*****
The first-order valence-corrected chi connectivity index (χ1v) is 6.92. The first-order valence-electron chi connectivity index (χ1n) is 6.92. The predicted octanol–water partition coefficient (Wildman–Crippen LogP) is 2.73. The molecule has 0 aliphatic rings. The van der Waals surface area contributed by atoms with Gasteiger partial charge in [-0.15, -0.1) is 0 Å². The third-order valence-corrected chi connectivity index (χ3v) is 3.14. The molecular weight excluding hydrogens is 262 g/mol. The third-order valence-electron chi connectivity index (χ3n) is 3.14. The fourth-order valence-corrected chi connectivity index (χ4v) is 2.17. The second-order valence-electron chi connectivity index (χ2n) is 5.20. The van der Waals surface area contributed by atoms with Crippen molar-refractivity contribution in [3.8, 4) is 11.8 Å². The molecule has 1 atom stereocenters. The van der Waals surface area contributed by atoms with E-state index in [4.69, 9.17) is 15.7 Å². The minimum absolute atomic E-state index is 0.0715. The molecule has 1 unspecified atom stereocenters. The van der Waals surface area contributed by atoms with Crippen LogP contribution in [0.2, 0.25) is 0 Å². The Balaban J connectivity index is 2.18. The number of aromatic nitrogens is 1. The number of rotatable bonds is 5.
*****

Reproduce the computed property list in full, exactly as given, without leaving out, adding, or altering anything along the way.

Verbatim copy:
The first-order valence-corrected chi connectivity index (χ1v) is 6.92. The first-order valence-electron chi connectivity index (χ1n) is 6.92. The predicted octanol–water partition coefficient (Wildman–Crippen LogP) is 2.73. The molecule has 0 aliphatic rings. The van der Waals surface area contributed by atoms with Gasteiger partial charge in [-0.15, -0.1) is 0 Å². The third-order valence-corrected chi connectivity index (χ3v) is 3.14. The molecular weight excluding hydrogens is 262 g/mol. The third-order valence-electron chi connectivity index (χ3n) is 3.14. The fourth-order valence-corrected chi connectivity index (χ4v) is 2.17. The second-order valence-electron chi connectivity index (χ2n) is 5.20. The van der Waals surface area contributed by atoms with Crippen molar-refractivity contribution in [3.8, 4) is 11.8 Å². The molecule has 1 atom stereocenters. The van der Waals surface area contributed by atoms with E-state index in [4.69, 9.17) is 15.7 Å². The minimum absolute atomic E-state index is 0.0715. The molecule has 1 unspecified atom stereocenters. The van der Waals surface area contributed by atoms with Crippen LogP contribution in [0.2, 0.25) is 0 Å². The Balaban J connectivity index is 2.18. The number of aromatic nitrogens is 1. The number of rotatable bonds is 5.